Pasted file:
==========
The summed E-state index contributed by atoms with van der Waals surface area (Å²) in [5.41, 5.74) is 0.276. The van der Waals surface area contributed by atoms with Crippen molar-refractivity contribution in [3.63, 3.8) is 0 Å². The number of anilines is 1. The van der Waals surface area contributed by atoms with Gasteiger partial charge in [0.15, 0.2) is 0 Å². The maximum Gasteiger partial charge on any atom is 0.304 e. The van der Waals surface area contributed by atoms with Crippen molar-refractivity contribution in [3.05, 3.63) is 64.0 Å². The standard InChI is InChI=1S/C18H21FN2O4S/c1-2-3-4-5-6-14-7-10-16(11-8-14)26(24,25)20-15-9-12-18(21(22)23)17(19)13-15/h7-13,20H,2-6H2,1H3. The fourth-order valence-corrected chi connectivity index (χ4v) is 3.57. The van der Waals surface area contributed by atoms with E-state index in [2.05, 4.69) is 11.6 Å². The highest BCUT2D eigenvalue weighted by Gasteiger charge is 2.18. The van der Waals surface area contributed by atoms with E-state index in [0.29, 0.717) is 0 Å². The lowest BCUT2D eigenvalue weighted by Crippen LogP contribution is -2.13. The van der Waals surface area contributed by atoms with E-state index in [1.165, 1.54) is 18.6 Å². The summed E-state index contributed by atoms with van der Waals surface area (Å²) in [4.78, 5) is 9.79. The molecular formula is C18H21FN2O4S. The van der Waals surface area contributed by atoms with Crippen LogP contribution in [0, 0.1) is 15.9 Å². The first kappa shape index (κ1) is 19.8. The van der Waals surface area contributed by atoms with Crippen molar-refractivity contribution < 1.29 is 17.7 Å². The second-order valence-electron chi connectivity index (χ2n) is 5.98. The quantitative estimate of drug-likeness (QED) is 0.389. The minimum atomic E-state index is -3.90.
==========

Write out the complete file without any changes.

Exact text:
The summed E-state index contributed by atoms with van der Waals surface area (Å²) in [5.41, 5.74) is 0.276. The van der Waals surface area contributed by atoms with Crippen molar-refractivity contribution in [3.63, 3.8) is 0 Å². The number of anilines is 1. The van der Waals surface area contributed by atoms with Gasteiger partial charge in [0.15, 0.2) is 0 Å². The maximum Gasteiger partial charge on any atom is 0.304 e. The van der Waals surface area contributed by atoms with Crippen molar-refractivity contribution in [3.05, 3.63) is 64.0 Å². The standard InChI is InChI=1S/C18H21FN2O4S/c1-2-3-4-5-6-14-7-10-16(11-8-14)26(24,25)20-15-9-12-18(21(22)23)17(19)13-15/h7-13,20H,2-6H2,1H3. The fourth-order valence-corrected chi connectivity index (χ4v) is 3.57. The van der Waals surface area contributed by atoms with E-state index in [2.05, 4.69) is 11.6 Å². The highest BCUT2D eigenvalue weighted by Gasteiger charge is 2.18. The van der Waals surface area contributed by atoms with E-state index in [0.29, 0.717) is 0 Å². The lowest BCUT2D eigenvalue weighted by Crippen LogP contribution is -2.13. The van der Waals surface area contributed by atoms with E-state index in [1.165, 1.54) is 18.6 Å². The summed E-state index contributed by atoms with van der Waals surface area (Å²) in [4.78, 5) is 9.79. The molecular formula is C18H21FN2O4S. The van der Waals surface area contributed by atoms with Crippen LogP contribution in [0, 0.1) is 15.9 Å². The first kappa shape index (κ1) is 19.8. The van der Waals surface area contributed by atoms with Crippen molar-refractivity contribution < 1.29 is 17.7 Å². The second-order valence-electron chi connectivity index (χ2n) is 5.98. The quantitative estimate of drug-likeness (QED) is 0.389. The minimum atomic E-state index is -3.90.